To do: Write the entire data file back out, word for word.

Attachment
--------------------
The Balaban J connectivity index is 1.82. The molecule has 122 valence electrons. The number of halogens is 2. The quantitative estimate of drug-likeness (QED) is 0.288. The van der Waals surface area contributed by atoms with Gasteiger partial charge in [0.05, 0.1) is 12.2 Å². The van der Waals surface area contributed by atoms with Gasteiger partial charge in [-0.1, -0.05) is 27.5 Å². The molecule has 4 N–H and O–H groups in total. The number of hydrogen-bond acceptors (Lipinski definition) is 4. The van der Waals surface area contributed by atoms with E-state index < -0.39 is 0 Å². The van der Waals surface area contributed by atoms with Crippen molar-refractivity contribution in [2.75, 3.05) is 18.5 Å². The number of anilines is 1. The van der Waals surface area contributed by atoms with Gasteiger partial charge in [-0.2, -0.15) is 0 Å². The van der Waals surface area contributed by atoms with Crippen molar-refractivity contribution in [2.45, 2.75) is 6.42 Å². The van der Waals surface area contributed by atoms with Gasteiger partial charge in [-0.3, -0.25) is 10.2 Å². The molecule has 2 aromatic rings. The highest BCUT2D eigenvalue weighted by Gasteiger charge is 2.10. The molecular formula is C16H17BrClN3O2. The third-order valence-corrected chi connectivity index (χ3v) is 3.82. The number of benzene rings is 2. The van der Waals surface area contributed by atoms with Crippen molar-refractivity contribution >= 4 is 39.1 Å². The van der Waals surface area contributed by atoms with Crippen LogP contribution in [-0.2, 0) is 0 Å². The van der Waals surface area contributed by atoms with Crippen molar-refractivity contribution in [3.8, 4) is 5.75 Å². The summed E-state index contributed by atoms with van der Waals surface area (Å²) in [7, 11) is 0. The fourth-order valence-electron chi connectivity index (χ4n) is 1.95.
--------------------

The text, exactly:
The Balaban J connectivity index is 1.82. The molecule has 122 valence electrons. The number of halogens is 2. The quantitative estimate of drug-likeness (QED) is 0.288. The van der Waals surface area contributed by atoms with Gasteiger partial charge in [0.05, 0.1) is 12.2 Å². The van der Waals surface area contributed by atoms with Gasteiger partial charge in [-0.1, -0.05) is 27.5 Å². The molecule has 4 N–H and O–H groups in total. The number of hydrogen-bond acceptors (Lipinski definition) is 4. The van der Waals surface area contributed by atoms with E-state index < -0.39 is 0 Å². The van der Waals surface area contributed by atoms with Crippen molar-refractivity contribution in [2.75, 3.05) is 18.5 Å². The number of anilines is 1. The van der Waals surface area contributed by atoms with Gasteiger partial charge in [-0.2, -0.15) is 0 Å². The van der Waals surface area contributed by atoms with Crippen molar-refractivity contribution in [2.45, 2.75) is 6.42 Å². The van der Waals surface area contributed by atoms with Gasteiger partial charge in [-0.3, -0.25) is 10.2 Å². The molecule has 2 aromatic rings. The highest BCUT2D eigenvalue weighted by Gasteiger charge is 2.10. The molecular formula is C16H17BrClN3O2. The third-order valence-corrected chi connectivity index (χ3v) is 3.82. The number of benzene rings is 2. The van der Waals surface area contributed by atoms with Crippen molar-refractivity contribution >= 4 is 39.1 Å². The van der Waals surface area contributed by atoms with Crippen LogP contribution in [-0.2, 0) is 0 Å². The van der Waals surface area contributed by atoms with Crippen molar-refractivity contribution in [3.8, 4) is 5.75 Å². The summed E-state index contributed by atoms with van der Waals surface area (Å²) in [7, 11) is 0. The fourth-order valence-electron chi connectivity index (χ4n) is 1.95.